9. Subscribersonhouse
    Fast and Curious
    slatington, pa, usa
    Joined
    28 Dec '04
    Moves
    52856
    12 Apr '19 14:54
    @metal-brain said
    I could imagine it. Unless it can help us detect black holes better it is of no use. I'm not impressed, but that is just me.
    What do you mean 'unless'? We just did a big deal in resolving one. That is an excellent first step on the way to fully understanding these beasts.
  10. Joined
    07 Dec '05
    Moves
    14766
    12 Apr '19 15:19
    @sonhouse said
    What do you mean 'unless'? We just did a big deal in resolving one. That is an excellent first step on the way to fully understanding these beasts.
    Resolving what? Understanding what? It is just a picture.
  11. Subscribersonhouse
    Fast and Curious
    slatington, pa, usa
    Joined
    28 Dec '04
    Moves
    52856
    12 Apr '19 15:59
    @metal-brain said
    Resolving what? Understanding what? It is just a picture.
    The radio telescopes involved are scattered around the planet and they use a technique called 'aperture synthesis' where they record the signals from all those scopes, and using a supercomputer to put all the images together as if it were a radio telescope the size of the whole planet. The resolution part is like seeing a pebble on the moon, or hundreds of times the resolving power of Hubble. The BH is 50 million light years away so it is a pretty big deal to get an image at all.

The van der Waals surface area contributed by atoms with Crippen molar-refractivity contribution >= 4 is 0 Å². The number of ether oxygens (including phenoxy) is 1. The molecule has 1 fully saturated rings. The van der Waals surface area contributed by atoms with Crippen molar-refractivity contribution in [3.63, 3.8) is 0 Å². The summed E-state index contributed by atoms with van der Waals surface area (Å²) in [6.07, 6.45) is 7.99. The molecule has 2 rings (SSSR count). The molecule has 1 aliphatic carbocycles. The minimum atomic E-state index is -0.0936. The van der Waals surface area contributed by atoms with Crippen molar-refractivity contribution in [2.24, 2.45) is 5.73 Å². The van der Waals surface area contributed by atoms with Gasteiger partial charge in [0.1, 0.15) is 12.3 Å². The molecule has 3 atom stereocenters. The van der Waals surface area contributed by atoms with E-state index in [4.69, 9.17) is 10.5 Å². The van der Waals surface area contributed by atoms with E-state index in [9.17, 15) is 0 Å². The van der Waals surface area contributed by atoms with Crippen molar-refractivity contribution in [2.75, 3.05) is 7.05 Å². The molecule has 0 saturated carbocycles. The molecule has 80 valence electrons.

12. Joined
    07 Dec '05
    Moves
    14766
    13 Apr '19 01:55
    @sonhouse said
    The radio telescopes involved are scattered around the planet and they use a technique called 'aperture synthesis' where they record the signals from all those scopes, and using a supercomputer to put all the images together as if it were a radio telescope the size of the whole planet. The resolution part is like seeing a pebble on the moon, or hundreds of times the resolvin ...[text shortened]... of Hubble. The BH is 50 million light years away so it is a pretty big deal to get an image at all.
    So what? It is still black as expected. I didn't need a picture to know that. The media hype about it is more interesting. It got you impressed over nothing.
  13. Standard memberDeepThought
    Losing the Thread
    Cosmopolis
    Joined
    27 Oct '04
    Moves
    80056
    13 Apr '19 12:17
    @metal-brain said
    So what? It is still black as expected. I didn't need a picture to know that. The media hype about it is more interesting. It got you impressed over nothing.
    From a scientific point of view it gives us a direct measurement of the radius of the event horizon. We can then compare that with the mass as deduced from the orbits of nearby stars and check that:

    r = 2GM/c^2.

    What I don't see is how aperture synthesis is new since synthetic aperture radar is a well established technique.
  14. Subscribersonhouse
    Fast and Curious
    slatington, pa, usa
    Joined
    28 Dec '04
    Moves
    52856
    13 Apr '19 14:22
    @deepthought said
    From a scientific point of view it gives us a direct measurement of the radius of the event horizon. We can then compare that with the mass as deduced from the orbits of nearby stars and check that:

    r = 2GM/c^2.

    What I don't see is how aperture synthesis is new since synthetic aperture radar is a well established technique.
    It is new in the sense of the number of scopes used, giving a planet wide scope for resolution purposes. Of course not for total gathering area, that is the sum of the area of the 7 scopes.
Back to Top